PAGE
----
The users trust companies like Apple and Google. There is some value to the fact that these companies provide good service.

Ethan turns to Jill and tells a story. He was in Cairo 10 years ago meeting with the organization for Personal Rights (Gay Rights). He was there to see about them using Tor and PGP. They explained that they wouldn’t use that software because everyone knew that the traffic on the Internet was routed through 7 computers in the basement of the White House. Ethan thought that was crazy at the time until the Snowden revelations. But post-Snowden how is an organization like EFF dealing with security nihilism?

Jillian says when she talks to people that she gets two different perspective, one is from Silicon valley which say that we live in post-privacy world, on the other hand we have others who say that everything is tracked.

 

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Related to journalists, they are willing to take personal risks but need to recognize that it’s about protecting their sources as well. The other side of the coin – the strong powerful white male voices from Silicon valley telling you that privacy is not important – this is much more difficult. Ease of use and usability make it a lot easier for people to use them. Protocols like Pretty Good Privacy (PGP) are hard, Jillian says, compared with less secure interactions.

 

Ethan asks how online culture, commercial culture, is tied into this. One of the responses has been “What’s the problem? You’ve been telling corporations everything all along”. Bruce Schnier says surveillance is the business model of the Internet. Is there a connection between giving up certain amounts of privacy and getting “free” services?

Jillian says that there is a difference between the things she says on social media and more secure communication platforms.There is a difference between Facebook and Twitter in terms of privacy interaction, she says.

Just like governments can change anything, so can companies.

Companies having that information should be a choice, not just a default.

Emily says that one of the principal cultural differences is centralized power vs free market economy. In America the corporate sphere rules all.  The public sphere is a private sphere which tolerates free speech. The “Right to be Forgotten” recently came down in the court recently in the EU. You can have your search results removed from Google’s cache. Regulation in the US is small. Regulation in other markets is front and center. One of the balances to the enormous corporate power.  Emily says that Internet is really a private sphere that tolerates free speech. She thinks we need an intelligent conversation with government. She pushes back and says that she is surprised that more people in the US are paying attention than she would have thought.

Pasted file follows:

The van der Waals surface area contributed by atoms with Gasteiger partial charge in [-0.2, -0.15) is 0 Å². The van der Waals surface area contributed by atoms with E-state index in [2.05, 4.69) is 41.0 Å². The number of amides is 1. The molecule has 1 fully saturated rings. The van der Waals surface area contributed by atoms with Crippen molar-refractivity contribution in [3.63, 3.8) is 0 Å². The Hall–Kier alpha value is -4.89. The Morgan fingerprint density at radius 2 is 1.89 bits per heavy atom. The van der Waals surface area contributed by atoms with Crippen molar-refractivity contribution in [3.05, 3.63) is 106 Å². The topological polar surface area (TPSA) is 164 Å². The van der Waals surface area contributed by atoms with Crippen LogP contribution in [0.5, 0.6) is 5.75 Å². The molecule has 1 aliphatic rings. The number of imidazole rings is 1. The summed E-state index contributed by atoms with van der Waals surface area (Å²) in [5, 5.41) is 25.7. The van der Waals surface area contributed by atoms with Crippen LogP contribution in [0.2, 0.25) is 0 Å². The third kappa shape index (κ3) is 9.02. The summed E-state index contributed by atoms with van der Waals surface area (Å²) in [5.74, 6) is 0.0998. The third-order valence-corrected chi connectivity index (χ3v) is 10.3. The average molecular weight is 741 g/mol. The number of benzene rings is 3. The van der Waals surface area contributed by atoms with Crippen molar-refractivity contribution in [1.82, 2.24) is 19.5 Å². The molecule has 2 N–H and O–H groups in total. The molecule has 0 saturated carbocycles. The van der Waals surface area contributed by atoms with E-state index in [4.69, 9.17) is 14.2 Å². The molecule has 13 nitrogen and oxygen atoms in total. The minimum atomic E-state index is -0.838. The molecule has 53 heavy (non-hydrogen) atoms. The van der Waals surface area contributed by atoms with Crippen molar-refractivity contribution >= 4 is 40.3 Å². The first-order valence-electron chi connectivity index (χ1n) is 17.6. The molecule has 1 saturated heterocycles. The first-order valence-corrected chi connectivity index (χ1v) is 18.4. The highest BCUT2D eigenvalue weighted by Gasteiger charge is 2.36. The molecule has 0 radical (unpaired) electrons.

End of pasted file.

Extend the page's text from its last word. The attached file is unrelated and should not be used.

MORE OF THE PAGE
“American public media is Google, it is Facebook,” Emily says.  It is imposing privacy standards on rest of the world.

Snowden brought the debate on surveillance beyond the locus of DC and New York, but there is a danger that this debate will fizzle out.

Nathan talks about his experience with wechat an app used by Tibetan activists.

Every message you send goes through Beijing data centers and is subject to monitoring by people. He hates wechat. He was at a meeting where a researcher was looking at the guts of the code and it turns out they are using Guardian project software in their system. Why did they use it? Chinese companies employed encryption techniques to protect its users.

We are starting to see Google doing end-to-end encryption. We are doing that by creating apps that are privacy-centric.  Applications such as Obscure cam or Informa cam.They need journalists to adopt these tools.

Ethan says the concept of the library or toolkit that is reusable by other orgs is powerful. One of the reasons we’d like large corporations to do this is that the scaling problems around these things is hard, e.g. Tor making people a target of surveillance. He turns to Emily regarding the “privately held public sphere” and says that it is a sphere that also always works on US laws.

Ethan was in Myanmar for a conference on freedom of expression. He interacted with many activists, he found out that for them internet is Facebook. In addition, his friends in Myanmar wanted Facebook to be censoring posts, specifically hate speech posts.

This was incredibly uncomfortable for Ethan. If there is a public sphere, there needs to be protection for people, because this can really hurt people in real ways.

The big private companies regulate and deal with privacy issues more immediately than say governments,

 

Emily says she wouldn’t stand against the standard of free speech. But the US is a self-censoring society as well. Free speech can also mean people living in fear of hate speech and organized aggression. It’s difficult because we should be working towards openness.

We need a debate where major platform companies say “what they do is editorial.”

They say “We are just a tech company”. We can’t have the debate with them until the Mark Zuckerburgs and Brins really engage with this. They have enormous power over how people live their lives and they need to be brought into the discussion. Nobody can pretend that it is not an editorial act to tweak a news algorithm. It’s a journalist’s job to understand these systems as well as the companies do. They are new systems of power. The reason Snowden was valuable is that you had some acknowledgement from the tech leaders.